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Benvenuto Cellini (1500–1571).  Autobiography.
The Harvard Classics.  1909–14.
 
LXXXVI
 
 
WHEN eight days had come and gone, my amendment was so slight that life itself became almost a burden to me; indeed I had been more than fifty days in that great suffering. So I made my mind up, and prepared to travel. My dear Felice and I went toward Florence in a pair of baskets; 1 and as I had not written, when I reached my sister’s house, she wept and laughed over me all in one breath. That day many friends came to see me; among others Pier Landi, who was the best and dearest friend I ever had. Next day there came a certain Niccolò da Monte Aguto, who was also a very great friend of mine. Now he had heard the Duke say: “Benvenuto would have done much better to die, because he is come to put his head into a noose, and I will never pardon him.” Accordingly when Niccolò arrived, he said to me in desperation: “Alas! my dear Benvenuto, what have you come to do here? Did you not know what you have done to displease the Duke? I have heard him swear that you were thrusting your head into a halter.” Then I replied: “Niccolò, remind his Excellency that Pope Clement wanted to do as much to me before, and quite as unjustly; tell him to keep his eye on me, and give me time to recover; then I will show his Excellency that I have been the most faithful servant he will ever have in all his life; and forasmuch as some enemy must have served me this bad turn through envy, let him wait till I get well; for I shall then be able to give such an account of myself as will make him marvel.”  1
  This bad turn had been done me by Giorgetto Vassellario of Arezzo, 2 the painter; perchance in recompense for many benefits conferred on him. I had harboured him in Rome and provided for his costs, while he had turned my whole house upside down; for the man was subject to a species of dry scab, which he was always in the habit of scratching with his hands. It happened, then, that sleeping in the same bed as an excellent workman, named Manno, who was in my service, when he meant to scratch himself, he tore the skin from one of Manno’s legs with his filthy claws, the nails of which he never used to cut. The said Manno left my service, and was resolutely bent on killing him. I made the quarrel up, and afterwards got Giorgio into Cardinal de’ Medici’s household, and continually helped him. For these deserts, then, he told Duke Alessandro that I had abused his Excellency, and had bragged I meant to be the first to leap upon the walls of Florence with his foes the exiles. These words, as I afterwards learned, had been put into Vasari’s lips by that excellent fellow, 3 Ottaviano de’ Medici, who wanted to revenge himself for the Duke’s irritation against him, on account of the coinage and my departure from Florence. I, being innocent of the crime falsely ascribed to me, felt no fear whatever. Meanwhile that able physician Francesco da Monte Varchi attended to my cure with great skill. He had been brought by my very dear friend Luca Martini, who passed the larger portion of the day with me. 4  2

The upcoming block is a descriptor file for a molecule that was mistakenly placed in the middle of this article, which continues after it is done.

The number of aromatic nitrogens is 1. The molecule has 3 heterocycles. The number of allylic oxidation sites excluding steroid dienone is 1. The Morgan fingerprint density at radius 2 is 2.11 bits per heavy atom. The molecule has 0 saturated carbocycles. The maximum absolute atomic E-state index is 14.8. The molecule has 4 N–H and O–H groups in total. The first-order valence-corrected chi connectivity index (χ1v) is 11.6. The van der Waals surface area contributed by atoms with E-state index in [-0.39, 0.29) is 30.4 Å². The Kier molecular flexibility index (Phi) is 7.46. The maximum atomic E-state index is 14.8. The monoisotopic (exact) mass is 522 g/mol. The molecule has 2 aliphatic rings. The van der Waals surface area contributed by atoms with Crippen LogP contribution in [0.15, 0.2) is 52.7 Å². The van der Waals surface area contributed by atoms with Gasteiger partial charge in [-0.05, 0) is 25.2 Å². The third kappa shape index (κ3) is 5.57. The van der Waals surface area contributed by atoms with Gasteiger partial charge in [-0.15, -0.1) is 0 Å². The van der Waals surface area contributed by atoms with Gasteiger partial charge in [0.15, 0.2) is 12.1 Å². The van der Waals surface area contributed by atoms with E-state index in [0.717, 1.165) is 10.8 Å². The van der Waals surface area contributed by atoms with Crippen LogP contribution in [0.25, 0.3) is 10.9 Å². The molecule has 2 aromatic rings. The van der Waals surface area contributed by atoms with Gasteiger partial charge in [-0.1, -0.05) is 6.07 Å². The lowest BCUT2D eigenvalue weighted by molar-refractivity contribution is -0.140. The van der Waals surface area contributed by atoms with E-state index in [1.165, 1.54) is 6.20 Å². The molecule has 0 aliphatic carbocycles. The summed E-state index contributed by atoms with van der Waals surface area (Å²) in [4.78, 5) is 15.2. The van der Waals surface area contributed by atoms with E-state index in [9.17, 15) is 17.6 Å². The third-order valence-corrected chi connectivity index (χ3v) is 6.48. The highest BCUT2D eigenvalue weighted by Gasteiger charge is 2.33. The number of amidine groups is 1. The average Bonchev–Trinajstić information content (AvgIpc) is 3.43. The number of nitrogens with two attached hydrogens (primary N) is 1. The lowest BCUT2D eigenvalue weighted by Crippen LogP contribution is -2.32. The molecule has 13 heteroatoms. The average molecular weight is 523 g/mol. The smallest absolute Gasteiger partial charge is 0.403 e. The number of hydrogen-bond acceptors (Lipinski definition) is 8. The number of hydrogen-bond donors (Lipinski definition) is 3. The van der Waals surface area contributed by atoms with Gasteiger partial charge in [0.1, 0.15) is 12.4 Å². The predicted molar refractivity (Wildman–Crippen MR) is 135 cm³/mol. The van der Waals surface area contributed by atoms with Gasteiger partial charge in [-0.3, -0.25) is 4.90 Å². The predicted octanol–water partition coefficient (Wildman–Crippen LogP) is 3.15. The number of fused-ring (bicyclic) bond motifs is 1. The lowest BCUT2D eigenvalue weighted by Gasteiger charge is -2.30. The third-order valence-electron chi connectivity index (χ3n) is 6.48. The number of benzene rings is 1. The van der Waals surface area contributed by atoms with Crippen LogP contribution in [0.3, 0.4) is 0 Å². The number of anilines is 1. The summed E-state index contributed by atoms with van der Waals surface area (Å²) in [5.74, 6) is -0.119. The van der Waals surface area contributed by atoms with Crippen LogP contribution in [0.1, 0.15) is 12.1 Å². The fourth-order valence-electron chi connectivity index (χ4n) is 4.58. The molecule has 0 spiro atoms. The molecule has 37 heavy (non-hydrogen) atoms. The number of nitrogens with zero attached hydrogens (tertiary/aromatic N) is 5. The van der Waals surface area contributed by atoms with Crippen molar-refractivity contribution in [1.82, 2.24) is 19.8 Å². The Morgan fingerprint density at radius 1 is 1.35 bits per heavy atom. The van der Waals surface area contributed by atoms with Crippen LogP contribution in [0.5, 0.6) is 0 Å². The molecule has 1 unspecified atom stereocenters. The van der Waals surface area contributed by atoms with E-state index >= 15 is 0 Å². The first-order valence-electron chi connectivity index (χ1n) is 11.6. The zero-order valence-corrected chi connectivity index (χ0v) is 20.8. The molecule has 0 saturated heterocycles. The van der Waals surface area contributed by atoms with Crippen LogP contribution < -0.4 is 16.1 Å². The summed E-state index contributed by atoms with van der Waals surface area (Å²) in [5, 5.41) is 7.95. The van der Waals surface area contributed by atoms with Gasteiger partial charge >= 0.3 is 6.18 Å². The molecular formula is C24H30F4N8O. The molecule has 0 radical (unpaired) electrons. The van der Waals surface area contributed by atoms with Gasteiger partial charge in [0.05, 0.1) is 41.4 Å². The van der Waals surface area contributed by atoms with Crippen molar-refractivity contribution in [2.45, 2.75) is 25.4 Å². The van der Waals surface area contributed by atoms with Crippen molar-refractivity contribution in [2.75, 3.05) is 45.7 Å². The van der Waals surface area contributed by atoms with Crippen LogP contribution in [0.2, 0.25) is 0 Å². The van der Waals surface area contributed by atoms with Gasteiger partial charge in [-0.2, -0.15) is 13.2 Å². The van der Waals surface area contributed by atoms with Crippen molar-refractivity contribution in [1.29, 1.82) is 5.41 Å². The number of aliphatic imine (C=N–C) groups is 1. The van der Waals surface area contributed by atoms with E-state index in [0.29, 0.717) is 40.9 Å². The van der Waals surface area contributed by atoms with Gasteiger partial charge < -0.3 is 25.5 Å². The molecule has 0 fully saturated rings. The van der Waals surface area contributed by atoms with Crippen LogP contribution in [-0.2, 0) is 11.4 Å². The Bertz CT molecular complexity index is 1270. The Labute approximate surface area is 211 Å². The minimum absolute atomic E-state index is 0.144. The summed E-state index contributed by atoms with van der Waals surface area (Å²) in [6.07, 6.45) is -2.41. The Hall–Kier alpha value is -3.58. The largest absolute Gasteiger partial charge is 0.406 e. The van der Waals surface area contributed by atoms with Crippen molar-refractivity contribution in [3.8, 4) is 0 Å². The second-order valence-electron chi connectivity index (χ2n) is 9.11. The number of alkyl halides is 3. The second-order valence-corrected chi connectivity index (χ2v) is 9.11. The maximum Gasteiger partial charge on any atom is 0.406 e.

Note 1. Un paio di ceste, a kind of litter, here described in the plural, because two of them were perhaps put together. I have thought it best to translate the phrase literally. From a letter of Varchi to Bembo, we learn that Cellini reached Florence, November 9, 1535. [back]
Note 2. This is the famous Giorgio Vasari, a bad painter and worse architect, but dear to all lovers of the arts for his anecdotic work upon Italian artists. [back]
Note 3. Galantuomo, used ironically, [back]
Note 4. Luca Martini was a member of the best literary society in his days, and the author of some famous burlesque pieces. [back]
 

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